Adinkra Symbols: A New (Nu ) Afrikan Aphorist Collection

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Adinkra Symbols: A New (Nu ) Afrikan Aphorist Collection

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Adinkra Symbols: A New (Nu ) Afrikan Aphorist Collection

  1. 1. RBG Blakademics August, 2010 Adinkra Symbols “A Nu Afrikan Aphorist Collection”Adinkra are visual symbols, originally created by the Akan of Ghana and the Gyaman ofCote dIvoire in West Africa that represent concepts or aphorisms. Adinkra are used onfabric, walls, in pottery, woodcarvings and logos. Fabric adinkra are often made bywoodcut sign writing as well as screen printing. They also can be used to communicateevocative messages that represent parts of their life or those around them.Companion: African Traditional Religion Learning Resources: Adinkra Symbols of West Africa Welcome to the Republic of Ghana Adinkra Symbols Black Renaissance Man/Adinkra Symbols Adinkra Stamps and their Meanings Page 1
  2. 2. RBG Blakademics August, 2010“We are defining and representing Africology as the study of and participation in our Afrikanity and humanities Afri-essence.” It is a deep layered journey into Who We Were and Who We Are down to the level of our collective ancestral unconscious ; including our language, history, culture and educational ways, empathizing evidence of our contributions to world history and civilization and thus, our own present day probability, possibility and potentiality. Of course any serious education of Afrikan people is best began with a study of Kemet (Ancient Egypt) and Classic Nile Valley Civilizations...and this is precisely the course we chart. So africology at RBG Street Scholars Think Tank, and within this classroom in particular, is meant to be a cultural development and socialization process anchor, transmitted in the context of what Dr. Clarke calls the "eternal now" (overstanding that there is no separation between the past, present and future-all of history is a currentevent, and all current events are history).SEE RBG AFRICOLOGY 101 FOR A DEEPER LAYERED OVERSTANDING OF THERELATIONSHIP OF THE SYMBOLS THAT FOLLOW AND OUR PRESENT DAY NEW (NU)AFRIKAN EXPERIENCE. Gye Nyame (except God). Symbol of the Omnipotence and immortality of God. Funtunfunafu denkyem funafu won afuru bom nso worididi a na wo ko." Sharing one stomach yet they fight over food. Odenkyem (crocodile) da nsuo mu nso ohome nsuo ne mframa. The crocodile lives in the water yet it breathes air, not water. Bi-nka-bi. Obi nka obi (bite not one another). Avoid conflicts. Symbol of Unity. Osrane (moon). "Osrane nnfiti preko ntware man." It takes the moon sometime to go round the nation. Page 2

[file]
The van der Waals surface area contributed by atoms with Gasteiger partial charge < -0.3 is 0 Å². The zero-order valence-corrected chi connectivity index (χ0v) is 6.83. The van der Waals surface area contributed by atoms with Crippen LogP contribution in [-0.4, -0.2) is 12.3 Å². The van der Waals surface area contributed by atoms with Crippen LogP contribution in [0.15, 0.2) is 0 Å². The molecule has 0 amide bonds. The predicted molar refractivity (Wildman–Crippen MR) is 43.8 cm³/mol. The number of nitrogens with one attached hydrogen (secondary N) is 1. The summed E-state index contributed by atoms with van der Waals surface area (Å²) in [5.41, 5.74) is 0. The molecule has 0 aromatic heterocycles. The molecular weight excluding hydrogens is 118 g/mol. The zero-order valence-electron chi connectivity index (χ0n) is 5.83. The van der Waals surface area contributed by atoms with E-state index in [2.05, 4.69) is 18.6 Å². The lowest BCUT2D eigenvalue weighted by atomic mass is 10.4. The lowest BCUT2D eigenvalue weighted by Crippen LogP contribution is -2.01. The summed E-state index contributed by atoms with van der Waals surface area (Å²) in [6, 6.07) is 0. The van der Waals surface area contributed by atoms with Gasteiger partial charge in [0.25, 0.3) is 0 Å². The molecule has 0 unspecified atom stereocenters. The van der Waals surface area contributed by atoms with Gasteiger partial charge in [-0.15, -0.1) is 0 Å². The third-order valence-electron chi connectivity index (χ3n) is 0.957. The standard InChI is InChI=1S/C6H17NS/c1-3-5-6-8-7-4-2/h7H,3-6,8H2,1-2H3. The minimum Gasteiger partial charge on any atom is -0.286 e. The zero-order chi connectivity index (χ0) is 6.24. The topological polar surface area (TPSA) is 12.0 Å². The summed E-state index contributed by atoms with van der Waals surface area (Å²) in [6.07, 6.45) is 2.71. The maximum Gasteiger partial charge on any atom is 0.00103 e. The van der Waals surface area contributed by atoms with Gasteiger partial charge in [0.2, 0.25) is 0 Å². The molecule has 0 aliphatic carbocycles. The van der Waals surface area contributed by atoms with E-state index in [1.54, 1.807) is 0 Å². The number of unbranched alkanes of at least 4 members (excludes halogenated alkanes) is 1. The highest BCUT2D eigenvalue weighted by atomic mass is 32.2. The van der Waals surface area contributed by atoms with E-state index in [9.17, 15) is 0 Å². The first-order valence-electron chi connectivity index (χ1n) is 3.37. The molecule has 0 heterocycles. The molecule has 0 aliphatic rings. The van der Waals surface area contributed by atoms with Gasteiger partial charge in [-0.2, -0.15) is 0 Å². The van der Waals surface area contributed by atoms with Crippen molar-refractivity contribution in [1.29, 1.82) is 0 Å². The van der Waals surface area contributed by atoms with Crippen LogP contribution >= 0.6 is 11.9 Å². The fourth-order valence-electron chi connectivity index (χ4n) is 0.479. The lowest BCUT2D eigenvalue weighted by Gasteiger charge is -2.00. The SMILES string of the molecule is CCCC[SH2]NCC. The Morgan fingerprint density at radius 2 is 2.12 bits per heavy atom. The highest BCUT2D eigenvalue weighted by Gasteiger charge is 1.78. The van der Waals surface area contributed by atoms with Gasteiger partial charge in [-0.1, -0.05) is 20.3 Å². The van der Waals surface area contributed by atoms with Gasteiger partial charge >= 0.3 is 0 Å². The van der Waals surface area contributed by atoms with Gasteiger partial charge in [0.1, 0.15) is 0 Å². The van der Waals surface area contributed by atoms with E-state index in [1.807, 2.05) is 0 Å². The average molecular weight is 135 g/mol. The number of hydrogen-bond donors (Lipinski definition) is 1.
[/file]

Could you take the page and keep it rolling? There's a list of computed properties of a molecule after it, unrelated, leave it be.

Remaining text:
3. 3. RBG Blakademics August, 2010 Kramo-bone amma yanhu kramo-pa. We cannot tell a good mohammedan from a bad one. The fake and the genuine look alike because of hypocrisy. Nsaa (a kind of blanket). Nea onim nsaa na oto nago. Fofoo. SE die fofoo pE ne sE gyinantwi abo bedie. What the fofoo plant wants is that the gyinantwi seeds should turn black. Symbol of jealousy. Adinkra hene (Adinkra king). Chief of all the adinkra designs. Forms the basis of adinkera printing. Dwanimen (Rams horn). "Dwonnin ye asise a ode nakorana na ennye ne mben." It is the heart and not the horns that leads a ram to bully.Concealment. Mpuannum (Nkontimsofo o Puaa). Five tufts of hair. A traditionally fashionable hair style. Hye wo nyhe (the one who burns you be not burned). Symbol of forgiveness. Turn the other cheek. Nkonsonkonso (link or chain). We are linked in both life and death. Those who share common blood relations never break apart. Symbol of human relations. Owuo Atwedie Baako Nfo (obiara bewu). All men climb the ladder of death. Sepow (knife used in executions). This is thrust through the victims cheeks to prevent his invoking a curse on the king. Page 3